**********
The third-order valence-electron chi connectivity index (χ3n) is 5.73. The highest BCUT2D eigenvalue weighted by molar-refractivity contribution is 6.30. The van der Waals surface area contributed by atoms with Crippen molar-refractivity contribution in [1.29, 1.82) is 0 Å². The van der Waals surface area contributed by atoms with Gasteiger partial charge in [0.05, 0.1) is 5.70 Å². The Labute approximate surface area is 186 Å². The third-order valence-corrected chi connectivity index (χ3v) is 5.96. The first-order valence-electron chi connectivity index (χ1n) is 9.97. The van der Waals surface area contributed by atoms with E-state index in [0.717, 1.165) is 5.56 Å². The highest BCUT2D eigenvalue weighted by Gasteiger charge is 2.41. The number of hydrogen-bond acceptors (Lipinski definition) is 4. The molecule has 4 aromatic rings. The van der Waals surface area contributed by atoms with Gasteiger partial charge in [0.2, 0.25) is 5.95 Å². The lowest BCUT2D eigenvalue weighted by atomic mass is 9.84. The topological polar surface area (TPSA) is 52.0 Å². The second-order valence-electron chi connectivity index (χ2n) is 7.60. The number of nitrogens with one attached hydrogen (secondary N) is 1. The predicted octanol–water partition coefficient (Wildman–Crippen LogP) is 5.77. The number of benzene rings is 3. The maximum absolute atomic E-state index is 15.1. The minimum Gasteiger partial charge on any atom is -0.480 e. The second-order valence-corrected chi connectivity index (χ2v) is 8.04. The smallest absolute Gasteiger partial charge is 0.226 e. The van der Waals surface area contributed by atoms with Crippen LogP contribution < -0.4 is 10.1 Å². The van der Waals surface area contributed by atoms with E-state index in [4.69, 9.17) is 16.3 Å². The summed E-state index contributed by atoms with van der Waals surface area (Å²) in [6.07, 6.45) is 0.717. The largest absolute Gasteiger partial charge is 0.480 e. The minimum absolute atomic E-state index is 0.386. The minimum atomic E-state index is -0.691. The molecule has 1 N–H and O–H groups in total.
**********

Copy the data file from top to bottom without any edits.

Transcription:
The third-order valence-electron chi connectivity index (χ3n) is 5.73. The highest BCUT2D eigenvalue weighted by molar-refractivity contribution is 6.30. The van der Waals surface area contributed by atoms with Crippen molar-refractivity contribution in [1.29, 1.82) is 0 Å². The van der Waals surface area contributed by atoms with Gasteiger partial charge in [0.05, 0.1) is 5.70 Å². The Labute approximate surface area is 186 Å². The third-order valence-corrected chi connectivity index (χ3v) is 5.96. The first-order valence-electron chi connectivity index (χ1n) is 9.97. The van der Waals surface area contributed by atoms with E-state index in [0.717, 1.165) is 5.56 Å². The highest BCUT2D eigenvalue weighted by Gasteiger charge is 2.41. The number of hydrogen-bond acceptors (Lipinski definition) is 4. The molecule has 4 aromatic rings. The van der Waals surface area contributed by atoms with Gasteiger partial charge in [0.2, 0.25) is 5.95 Å². The lowest BCUT2D eigenvalue weighted by atomic mass is 9.84. The topological polar surface area (TPSA) is 52.0 Å². The second-order valence-electron chi connectivity index (χ2n) is 7.60. The number of nitrogens with one attached hydrogen (secondary N) is 1. The predicted octanol–water partition coefficient (Wildman–Crippen LogP) is 5.77. The number of benzene rings is 3. The maximum absolute atomic E-state index is 15.1. The minimum Gasteiger partial charge on any atom is -0.480 e. The second-order valence-corrected chi connectivity index (χ2v) is 8.04. The smallest absolute Gasteiger partial charge is 0.226 e. The van der Waals surface area contributed by atoms with Crippen LogP contribution < -0.4 is 10.1 Å². The van der Waals surface area contributed by atoms with E-state index in [4.69, 9.17) is 16.3 Å². The summed E-state index contributed by atoms with van der Waals surface area (Å²) in [6.07, 6.45) is 0.717. The largest absolute Gasteiger partial charge is 0.480 e. The minimum absolute atomic E-state index is 0.386. The minimum atomic E-state index is -0.691. The molecule has 1 N–H and O–H groups in total.